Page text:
residential buildings around this centre and especially between old town and
castle. The town was granted city rights in 1603. The severe flood in 1634
led to a decreasing trade. In addition to rising sedimentation in the
harbour area this resulted in economic problems and an economic decline
during the 17th and 18th century. A couple of water mills dammed up rivulets
around Husum, notably the Mühlenau.
The outline of the resulting pool can still be traced in the layout of
streets and as slope west of the harbour, south of the actual river.
Consolidation of farming in the 18th century divided the commons among the
farmers via banks with hedgerows
into small scale fields used for mixed farming. A system which still can be
seen frequently today, e.g. near Wobbenbüll. Around the large Halbmond
pond south of the Mühlenau river, a dike breech of late 15th century origin,
several fortifications were built during the time and destroyed again
leaving only little traces.
Halbmond pond south of the Mühlenau
3.3 Modern Times
A railway track to Niebüll in the north was built in the middle of the 19th
century, cutting the marsh land area of attstedtermarsch in half, and later
extended to Hamburg in the south. The heath land on the moraines was turned
into forest at several places due to improved fertilising techniques, like
behind Schobüll, east of
Wobbenbüll or at Osterhusum. Gravel was exploited
as fertilizer in pits like on the Mauseberge hill in Husum, now a park
outside the city. The classicistic Marienkirche was built around 1830,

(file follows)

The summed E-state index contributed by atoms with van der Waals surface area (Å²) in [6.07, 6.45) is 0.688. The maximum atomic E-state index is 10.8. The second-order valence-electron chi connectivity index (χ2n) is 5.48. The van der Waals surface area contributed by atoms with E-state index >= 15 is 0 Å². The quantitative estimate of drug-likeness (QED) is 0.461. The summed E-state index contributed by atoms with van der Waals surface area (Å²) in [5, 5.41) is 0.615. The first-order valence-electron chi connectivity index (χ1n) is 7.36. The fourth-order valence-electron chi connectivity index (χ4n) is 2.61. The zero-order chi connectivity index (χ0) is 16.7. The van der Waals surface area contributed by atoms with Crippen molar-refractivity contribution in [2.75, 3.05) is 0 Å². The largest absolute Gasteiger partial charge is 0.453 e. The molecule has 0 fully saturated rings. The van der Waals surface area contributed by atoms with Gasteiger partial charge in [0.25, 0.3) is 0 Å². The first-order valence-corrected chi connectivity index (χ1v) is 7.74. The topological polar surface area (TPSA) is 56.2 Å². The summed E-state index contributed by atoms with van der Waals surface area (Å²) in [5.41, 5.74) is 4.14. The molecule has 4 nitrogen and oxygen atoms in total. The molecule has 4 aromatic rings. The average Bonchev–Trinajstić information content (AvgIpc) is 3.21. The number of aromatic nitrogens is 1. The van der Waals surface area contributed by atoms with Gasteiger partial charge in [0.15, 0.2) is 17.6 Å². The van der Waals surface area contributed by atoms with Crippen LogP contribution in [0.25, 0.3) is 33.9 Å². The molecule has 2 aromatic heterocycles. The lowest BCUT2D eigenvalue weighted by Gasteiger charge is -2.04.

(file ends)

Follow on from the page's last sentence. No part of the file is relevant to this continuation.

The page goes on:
resembling the cella of an antique temple. Whereas Husum had not extended
its confines considerably by the end of the 19th century, it grew rapidly
after the German-Danish war. The layout was changed into more spacious roads
flanked by many classicistic buildings of the turn of the 20th century, yet
the old medieval centre has largely retained its appearance. By the end of
World War II, the area of the town had doubled and has continued to grow
even more intense afterwards. The former independent village of Rödemis,
south of Husum was incorporated into the town. Around 1900, the station
moved to a larger area in the north of the city together with another goods
station but returned later.
4. Modern development and planning
4.1 Land use
The course of the Arlau River was straightened and embanked in the 1950ies
to provide for a better drainage and protection from flooding by inland
water. Modern pumping stations, such as the Arlauschöpfwerk, were also
installed to help solving the century old problem of flooding by inland
water which could not be drained into the Wadden Sea during storm tides. The
new reservoir of Jelstromstaubecken is used in addition to store the surplus
water. Eventually, the construction of the water reservoir and nature
sanctuary of Beltringharderkoog separated the Hattstedtermarsch from the
Wadden Sea in 1987.
These drainage measurements opened the low lying marsh
areas for agriculture, but changed its appearance considerably. Still most
of the land there is used for stock breeding. In contrast, the consolidation
of farming scheme of Programm Nord had little impact on the ancient field
structure of the Hattstedtermarsch. Nowadays many low areas are again
designated by spatial planning as suitable for becoming wetland again,
underlining the grown importance of nature protection. Also the marshland
areas in front of Husum have retained their old fashioned field structure
with many parallel drainage ditches. 1/3 of the area of Husum is used for